Photo above, I'm using an oscillating saw to rough out the shape for the corners.
A corner before gessoing. After roughing out, small carvers rasps were used to refine the shapes.

Another photo before gessoing.

The corners masked off, and the first few coats of gesso applied. Normally I spray gesso, but in this case, all of the coats will be brushed. The first coat was scrubbed in with a toothbrush until almost dry, to eliminate pinholes.

Scenes from NYC, and beyond.


Manhattan receding aboard the Staten Island Ferry. If it's warm enough, outside as the Ferry crosses the harbor is the fun spot to be. Some of the ferries have outside decks; some require you to stand on the back deck, above the props, if you would like to be outside. My wife and I both enjoy being out in the sights, smells, and breezes.

The Falcon God is not happy, not happy, Bob. As my Jewish relatives say, "what a Punim". From the Metropolitan Museum of Art.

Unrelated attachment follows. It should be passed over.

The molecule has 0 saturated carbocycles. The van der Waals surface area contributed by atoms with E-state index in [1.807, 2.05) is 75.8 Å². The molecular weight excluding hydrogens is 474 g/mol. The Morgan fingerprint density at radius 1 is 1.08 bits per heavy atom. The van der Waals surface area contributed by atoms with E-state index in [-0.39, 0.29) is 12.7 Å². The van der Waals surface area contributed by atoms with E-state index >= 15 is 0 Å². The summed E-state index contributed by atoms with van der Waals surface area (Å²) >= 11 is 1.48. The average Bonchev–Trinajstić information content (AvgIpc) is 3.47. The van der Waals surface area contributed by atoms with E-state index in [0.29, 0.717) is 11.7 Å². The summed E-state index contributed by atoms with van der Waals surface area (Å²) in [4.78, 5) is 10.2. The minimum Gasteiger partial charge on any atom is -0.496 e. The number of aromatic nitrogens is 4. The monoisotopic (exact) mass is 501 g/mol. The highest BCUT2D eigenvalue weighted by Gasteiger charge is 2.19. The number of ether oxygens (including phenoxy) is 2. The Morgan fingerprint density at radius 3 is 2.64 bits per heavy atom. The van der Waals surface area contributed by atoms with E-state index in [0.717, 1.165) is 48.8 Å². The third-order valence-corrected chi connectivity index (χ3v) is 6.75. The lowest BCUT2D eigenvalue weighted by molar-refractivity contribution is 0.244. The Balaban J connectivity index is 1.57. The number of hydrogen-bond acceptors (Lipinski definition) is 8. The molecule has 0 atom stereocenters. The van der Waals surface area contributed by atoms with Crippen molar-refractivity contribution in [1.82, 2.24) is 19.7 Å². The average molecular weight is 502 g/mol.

And, two more "roadside" snaps. It may be part of my whole approach to photography, and art; learn the foundation, the basics, then feel free to wing it. I spent a lot of time with an unmetered camera, no light meter, just guesstimating exposure. It's far easier to do that today with a digital camera, but then as now, a multitude of sins could be fixed in post processing. The roadside snaps are done from a moving vehicle, night, obviously, along one of the interstates here in the US. The camera is set to manual focus, infinity, program, at 3200 ISO, with image stabilization on. I have the camera on, and as we approach an interchange, I put the camera against the side glass, with my hand as a light scrim, blocking reflections from the dash lights; then just press and hold the shutter release, letting the camera take a number of shots. The quality of the light against the trees is what intrigues me. I have some other kind of images, related, though not the same, that I want to do. All involve the very edge of the cameras ability to record, and again, the light at this point is very interesting. I've even made some prints from some of these.